missionaries in foreign fields. The literature of the convention includes the Life of Faith(London, 1879 sqq.), the weekly organ of Keswick teaching, The Keswick Week (an annual volume. containing addresses delivered at the convention), and the Keswick Library (London, 1894 sqq.), a series of religious booklets.

BIBLIOGRAPHY: The Keswick Convention; its Message, its Method and its Men ed. C. F. Harford, London, 1907; A. T. Pierson, The Keswick Movement, New York, 1907; E. H. Hopkins, The Story of Keswick, London, 1892; and T. D. Harford-Battersby, Memoirs of the Keswick Convention, ib., 1890.

SI Moderator - Greg Gordon

 2003/11/13 16:07Profile

Joined: 2002/12/11
Posts: 37707
"Pilgrim and Sojourner." - 1 Peter 2:11



The message of the Keswick Convention is clear and its focus clear. In the early stages of the movement the Keswick meetings found a progression of teaching going in turn from sinfulness of sin, the defeat of the believer, the powerless life and lack of witness to God's provision in Jesus Christ to sanctification, consecration, a Spirit-filled life with power for effective witness.

No meeting can be considered an authentic "Keswick" that does not expound the unfolding sequence of the "Keswick" theme. The sequence is five-fold. It may follow a Monday through Friday pattern in a larger convention, or it can follow a five session sequence in a smaller and briefer convention. In any case the five-fold sequence should be closely adhered to.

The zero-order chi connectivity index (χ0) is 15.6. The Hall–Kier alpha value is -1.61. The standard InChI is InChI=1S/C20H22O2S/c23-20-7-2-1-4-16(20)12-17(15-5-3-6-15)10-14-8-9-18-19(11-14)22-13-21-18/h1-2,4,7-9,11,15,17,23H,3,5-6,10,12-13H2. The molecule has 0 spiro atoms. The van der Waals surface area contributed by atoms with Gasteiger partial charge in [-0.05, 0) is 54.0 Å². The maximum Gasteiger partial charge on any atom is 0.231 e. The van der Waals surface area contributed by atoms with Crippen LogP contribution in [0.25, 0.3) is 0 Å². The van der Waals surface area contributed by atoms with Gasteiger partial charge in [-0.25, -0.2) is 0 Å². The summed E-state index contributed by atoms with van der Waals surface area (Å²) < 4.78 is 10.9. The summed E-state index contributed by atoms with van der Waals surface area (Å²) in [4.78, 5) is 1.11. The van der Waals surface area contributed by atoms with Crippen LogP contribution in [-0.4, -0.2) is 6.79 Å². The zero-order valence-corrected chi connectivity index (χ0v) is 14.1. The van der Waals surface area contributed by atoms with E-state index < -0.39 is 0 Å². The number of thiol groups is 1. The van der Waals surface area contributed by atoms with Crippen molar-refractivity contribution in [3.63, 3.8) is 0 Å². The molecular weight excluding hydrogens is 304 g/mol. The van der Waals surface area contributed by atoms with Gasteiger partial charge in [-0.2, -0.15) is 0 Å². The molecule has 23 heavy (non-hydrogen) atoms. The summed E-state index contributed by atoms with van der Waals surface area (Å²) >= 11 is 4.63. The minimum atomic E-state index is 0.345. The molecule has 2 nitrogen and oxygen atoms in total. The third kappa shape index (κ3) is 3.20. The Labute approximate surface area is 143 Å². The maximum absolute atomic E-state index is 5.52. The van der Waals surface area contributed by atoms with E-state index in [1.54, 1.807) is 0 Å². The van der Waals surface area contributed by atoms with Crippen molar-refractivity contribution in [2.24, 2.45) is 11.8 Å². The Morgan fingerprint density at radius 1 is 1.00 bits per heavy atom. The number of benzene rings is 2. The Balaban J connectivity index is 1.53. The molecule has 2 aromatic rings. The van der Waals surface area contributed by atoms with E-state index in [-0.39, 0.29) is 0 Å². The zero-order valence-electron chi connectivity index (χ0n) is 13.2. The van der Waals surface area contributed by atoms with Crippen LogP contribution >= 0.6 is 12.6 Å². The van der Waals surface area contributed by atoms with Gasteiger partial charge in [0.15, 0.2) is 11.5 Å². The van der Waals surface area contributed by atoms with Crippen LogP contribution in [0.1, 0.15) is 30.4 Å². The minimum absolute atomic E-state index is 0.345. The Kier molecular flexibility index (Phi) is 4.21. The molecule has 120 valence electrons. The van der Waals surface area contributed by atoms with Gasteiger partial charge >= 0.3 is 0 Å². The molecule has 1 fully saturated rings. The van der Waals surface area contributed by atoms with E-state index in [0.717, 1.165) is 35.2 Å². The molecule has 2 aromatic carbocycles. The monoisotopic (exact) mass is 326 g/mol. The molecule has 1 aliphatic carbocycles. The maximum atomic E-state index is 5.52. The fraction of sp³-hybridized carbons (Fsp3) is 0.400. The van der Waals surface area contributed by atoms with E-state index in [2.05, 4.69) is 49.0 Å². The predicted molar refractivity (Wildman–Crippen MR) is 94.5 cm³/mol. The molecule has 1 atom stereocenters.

The Keswick message unfolds in the following manner:

SESSION ONE OR DAY ONE: The problem of indwelling sin in the life of the Christian is dealt with. There must be an abandonment of sin in order to move forward in the Christian life. In this session the Christian comes to terms with unconfessed sin in his life. He seeks cleansing through the action and work of the Holy Spirit, as He applies the effects of the Cross of Christ on the human heart.

SESSION TWO OR DAY TWO: The emphasis is on cleansing. A Christian must be clean in order to be filled with the Holy Spirit. Session two challenges Christians to put their spiritual house in order.

SESSION THREE OR DAY THREE: Cleansing and forgiveness must be followed by an absolute surrender to the Lordship of Jesus Christ. Full surrender is the way to fullness of life.

SESSION FOUR OR DAY FOUR: The emphasis is on the on the Spirit-Filled life. The life that is clean and surrendered can now be filled (controlled by) the Holy Spirit. Session four deals with the principles of the release of the Holy Spirit in the life of the Christian.

SESSION FIVE OR DAY FIVE: The emphasis of this session is on Christian service and ministry. A Christian who is clean, surrendered, and filled now should be actively serving the Lord. This service should be Holy Spirit empowered service.

SI Moderator - Greg Gordon

 2003/11/13 16:09Profile